I think it can be a challenge to “fan the flame of faith.” We are called to discern what we are going to do about our new birth. How we are going to lead and serve. How we are going to be the light for the world. How we are going to fan the flame to influence even more people.
It’s like that moment Moses had when he was addressed by the Burning Bush in Exodus 3.
Moses has myriad reasons not to do this. One, he didn’t think he was much of a public speaker. Two, he was a wanted felon in Egypt. Three, he had settled down in the countryside with his business and his life and his wife. Why would he go back to Egypt? He thought he already made it.
Of course, as you know, Moses becomes an instrumental person in the redemption of Israel. More than that, his story and the freedom the Israelites experience when they are liberated from their Egyptian oppressors is a story that sustains them throughout their captivity over thousands of years.
The Passover story is what sustained black people during slavery and the civil rights movement and even today. Moses responded to a seemingly illogical call.
Our call might not come in a miracle like the burning bush, but it might seem as impractical as that. It was for the disciples, too, when Moses appears on a mountain again.
I remember my own fiery mountain experience. I was confronted with what God wanted me to do, perhaps what would end up being my vocation.
Sam Fischer, an old servant of God who volunteered at my youth group, once heard me speak in public. He sat me down afterward and told me he thought I’d be a good pastor. But being a pastor was really far from my mind.
At that point in my life, I still thought I’d be a journalist. I wanted to write to impact the world. I quickly become disillusioned with working for the media when I realized that just a handful of conglomerates owned the majority of it in the U.S. I thought public education was next for me. What better way to change the world than by educating the least of these? In fact, I had admired the teachers around me so much that I wanted to be as impacting as them. I graduated Temple University with a degree in education and I taught in the School District of Philadelphia for two years.
It took me a while, but eventually I started getting acclimated to the intense work environment of urban public education and it really felt like I could make a living being a teacher. Admittedly, the first year was almost impossible, but things got better.
Then all of that changed. Circle of Hope had saved my faith just a few years prior, and I was an active leader of the church. Joshua Grace, one of our pastors and a crucial mentor of mine, asked me to be part of a process that would select the next church planting pastor for Circle of Hope. I spoke to my girlfriend, now wife, and we agreed to give it a shot. A few months later we discerned I was the right fit for the job, and I packed my boxes at school, and started.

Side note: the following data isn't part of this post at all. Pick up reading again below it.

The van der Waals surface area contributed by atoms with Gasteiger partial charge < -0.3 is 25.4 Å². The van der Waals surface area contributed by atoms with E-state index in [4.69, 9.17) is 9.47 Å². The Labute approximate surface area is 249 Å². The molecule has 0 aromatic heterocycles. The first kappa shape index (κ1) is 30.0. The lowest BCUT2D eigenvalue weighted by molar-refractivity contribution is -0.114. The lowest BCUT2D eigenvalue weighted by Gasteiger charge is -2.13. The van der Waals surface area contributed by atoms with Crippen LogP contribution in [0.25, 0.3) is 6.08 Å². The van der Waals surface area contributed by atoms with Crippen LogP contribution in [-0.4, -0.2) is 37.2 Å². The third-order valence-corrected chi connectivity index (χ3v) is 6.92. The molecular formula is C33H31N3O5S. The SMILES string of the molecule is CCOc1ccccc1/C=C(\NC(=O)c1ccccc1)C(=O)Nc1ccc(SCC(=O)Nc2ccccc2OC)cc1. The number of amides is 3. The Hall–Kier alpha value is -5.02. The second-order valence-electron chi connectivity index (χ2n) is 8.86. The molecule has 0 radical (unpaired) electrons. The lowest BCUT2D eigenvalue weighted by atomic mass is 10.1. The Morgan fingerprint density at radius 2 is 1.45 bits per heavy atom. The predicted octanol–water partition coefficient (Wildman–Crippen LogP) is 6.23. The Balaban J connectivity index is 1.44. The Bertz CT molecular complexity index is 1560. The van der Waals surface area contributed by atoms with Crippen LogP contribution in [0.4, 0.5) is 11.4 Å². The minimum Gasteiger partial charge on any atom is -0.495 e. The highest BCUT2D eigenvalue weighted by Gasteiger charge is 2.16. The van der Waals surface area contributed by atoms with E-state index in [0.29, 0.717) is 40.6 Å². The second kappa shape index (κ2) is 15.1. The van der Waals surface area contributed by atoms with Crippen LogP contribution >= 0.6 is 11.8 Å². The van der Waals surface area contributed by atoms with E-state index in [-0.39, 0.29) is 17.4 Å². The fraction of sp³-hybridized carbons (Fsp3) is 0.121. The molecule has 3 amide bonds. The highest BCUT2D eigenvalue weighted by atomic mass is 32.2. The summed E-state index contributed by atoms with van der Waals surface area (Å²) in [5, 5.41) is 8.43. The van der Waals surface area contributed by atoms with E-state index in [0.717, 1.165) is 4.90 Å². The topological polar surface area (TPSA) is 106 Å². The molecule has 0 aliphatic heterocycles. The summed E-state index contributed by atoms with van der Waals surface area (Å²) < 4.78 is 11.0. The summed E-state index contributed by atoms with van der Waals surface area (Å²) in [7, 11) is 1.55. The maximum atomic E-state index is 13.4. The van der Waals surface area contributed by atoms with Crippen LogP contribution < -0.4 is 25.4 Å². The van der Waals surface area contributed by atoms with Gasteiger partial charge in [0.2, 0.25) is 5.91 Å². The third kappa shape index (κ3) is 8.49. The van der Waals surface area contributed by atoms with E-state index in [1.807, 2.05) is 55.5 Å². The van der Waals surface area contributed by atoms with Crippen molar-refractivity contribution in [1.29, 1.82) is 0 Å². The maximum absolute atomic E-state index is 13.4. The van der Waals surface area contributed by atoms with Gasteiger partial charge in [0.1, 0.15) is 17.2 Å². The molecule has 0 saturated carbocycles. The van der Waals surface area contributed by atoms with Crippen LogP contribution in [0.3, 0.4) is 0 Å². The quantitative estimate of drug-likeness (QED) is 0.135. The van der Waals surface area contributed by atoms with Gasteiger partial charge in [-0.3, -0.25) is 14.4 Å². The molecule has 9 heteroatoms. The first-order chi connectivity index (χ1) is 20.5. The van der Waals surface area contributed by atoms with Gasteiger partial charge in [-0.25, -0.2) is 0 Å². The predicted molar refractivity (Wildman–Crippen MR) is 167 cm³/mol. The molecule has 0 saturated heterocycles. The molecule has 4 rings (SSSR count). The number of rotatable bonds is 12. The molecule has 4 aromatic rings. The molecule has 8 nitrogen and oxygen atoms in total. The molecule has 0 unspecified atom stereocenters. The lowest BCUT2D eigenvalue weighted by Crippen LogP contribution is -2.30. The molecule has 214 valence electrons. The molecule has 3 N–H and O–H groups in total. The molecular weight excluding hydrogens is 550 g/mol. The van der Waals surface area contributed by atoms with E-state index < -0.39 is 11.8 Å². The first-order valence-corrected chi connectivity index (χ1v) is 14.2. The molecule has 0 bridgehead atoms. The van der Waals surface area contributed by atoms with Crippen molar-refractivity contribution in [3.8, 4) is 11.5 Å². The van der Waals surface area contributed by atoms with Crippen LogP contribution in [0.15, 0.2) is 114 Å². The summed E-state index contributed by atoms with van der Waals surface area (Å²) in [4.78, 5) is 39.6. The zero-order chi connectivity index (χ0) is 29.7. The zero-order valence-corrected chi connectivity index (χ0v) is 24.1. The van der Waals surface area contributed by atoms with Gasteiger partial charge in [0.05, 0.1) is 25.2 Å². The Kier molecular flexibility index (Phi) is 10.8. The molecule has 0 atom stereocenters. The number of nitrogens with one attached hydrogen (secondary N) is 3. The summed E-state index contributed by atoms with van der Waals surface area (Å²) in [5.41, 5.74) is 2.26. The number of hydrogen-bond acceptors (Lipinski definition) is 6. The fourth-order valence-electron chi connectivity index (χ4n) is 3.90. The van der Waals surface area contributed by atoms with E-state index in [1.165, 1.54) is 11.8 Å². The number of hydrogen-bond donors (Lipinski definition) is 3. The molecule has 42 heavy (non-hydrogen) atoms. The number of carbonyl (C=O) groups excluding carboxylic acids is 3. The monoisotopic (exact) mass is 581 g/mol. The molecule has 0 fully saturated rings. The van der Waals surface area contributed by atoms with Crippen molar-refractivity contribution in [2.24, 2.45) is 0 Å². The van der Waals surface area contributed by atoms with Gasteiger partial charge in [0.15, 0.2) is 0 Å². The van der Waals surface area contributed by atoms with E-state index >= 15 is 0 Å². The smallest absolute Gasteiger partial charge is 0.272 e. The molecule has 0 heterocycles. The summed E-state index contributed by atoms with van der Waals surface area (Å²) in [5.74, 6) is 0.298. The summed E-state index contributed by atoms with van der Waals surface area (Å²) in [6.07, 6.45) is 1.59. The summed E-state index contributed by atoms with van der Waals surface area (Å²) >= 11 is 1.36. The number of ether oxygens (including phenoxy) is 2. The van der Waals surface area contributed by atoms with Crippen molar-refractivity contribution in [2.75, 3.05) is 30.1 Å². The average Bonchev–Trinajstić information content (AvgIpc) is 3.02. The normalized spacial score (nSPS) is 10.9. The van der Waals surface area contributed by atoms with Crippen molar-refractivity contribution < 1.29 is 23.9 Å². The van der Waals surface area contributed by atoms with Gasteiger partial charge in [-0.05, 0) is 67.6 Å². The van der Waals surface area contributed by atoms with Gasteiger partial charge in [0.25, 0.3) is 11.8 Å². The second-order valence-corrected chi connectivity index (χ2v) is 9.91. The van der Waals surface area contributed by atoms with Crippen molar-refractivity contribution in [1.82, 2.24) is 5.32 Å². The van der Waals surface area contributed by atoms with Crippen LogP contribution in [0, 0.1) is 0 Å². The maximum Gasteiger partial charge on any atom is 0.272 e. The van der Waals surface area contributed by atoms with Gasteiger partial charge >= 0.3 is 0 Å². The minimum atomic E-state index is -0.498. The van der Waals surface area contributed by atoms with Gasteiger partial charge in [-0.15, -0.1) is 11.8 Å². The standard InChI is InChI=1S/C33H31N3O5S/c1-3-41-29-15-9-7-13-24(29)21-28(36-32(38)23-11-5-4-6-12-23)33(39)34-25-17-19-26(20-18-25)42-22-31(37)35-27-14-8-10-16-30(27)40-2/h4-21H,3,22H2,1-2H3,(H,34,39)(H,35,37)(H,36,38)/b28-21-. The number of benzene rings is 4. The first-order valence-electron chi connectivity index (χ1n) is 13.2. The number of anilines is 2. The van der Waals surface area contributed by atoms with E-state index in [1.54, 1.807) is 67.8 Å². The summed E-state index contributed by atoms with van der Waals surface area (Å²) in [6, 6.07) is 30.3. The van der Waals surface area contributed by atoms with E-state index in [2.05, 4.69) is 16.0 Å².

I feel fulfilled. This feels right to me, and it is what I want to be doing—but I might be able to say that about teaching too (or being a ride foreman for Hersheypark too). I am deeply honored to be pastoring in Circle of Hope and I want to grow and expand as much as I can as a leader. I have so much to learn and I’m even looking forward to the challenges ahead.
I am indebted to the pastors’ team that I am on—Joshua, Rod, and Nate are my heroes. Really! They lead me and nurture me and mentor me.
But leading can be isolating. It is not always rewarding.
That is the dilemma of fanning into flame our life in Christ, though—suffering will follow. It is not a perfect match that we are looking for, but a way to express our true calling: making disciples of all nations, spreading God’s love to the margins just like Jesus demonstrates in the next 10 chapters of Luke.
It’s probably easy to hear this story about vocation and think that being a pastor is easy to call “vocational.” But it seems to me that the question of vocation is much more complicated than just career. Our Burning Bush moment is meant to equip us to be a part of the “family business,” the “world redemption project.”
The idea of a family business is hard for us to wrap our minds around, perhaps, because we’ve been given the world to explore. In the Early church the vocational question was, “Should I be a Christian?” It was dangerous to be one, so the question of how public one would be mattered. In the Middle Ages it was a question of ministry or family: should I marry or should I join the monastery? In the Modern-era, the idea was you could pick whatever job you wanted because your vocation was to work hard. For the postmodernism, the question is more of identity: what does God want me to do with my life? Nietzsche would say, “What does your conscience say? You should become the person you are.” Henri Nouwen says that the question of vocation and identity centers on knowing we are the beloved of God.
Ultimately, I think we need to see what God has for us individually in the burning bush. Discern individually what your ‘calling’ is. Don’t be afraid to do what you want, but ask God how it fulfills his greater purpose and come up with a plan for how you will do that. Talk to someone about it, your pastor, or cell leader, or someone else and see what they give you back. You may want to call someone else out too.
And also, let’s discern what the second act is for Circle of Hope. What does God want us to do next? How will our flame be fanned? What is God telling all of us through the burning bush?
All these things should be discerned together and make some sense cogently. It’s a challenge to be so communitarian in a Western environment, but I pray that we can mutually submit to “God’s will” for us so to speak, and not just make it about settling down or finding the right house or spouse or something. I think God calls us to be even deeper than that.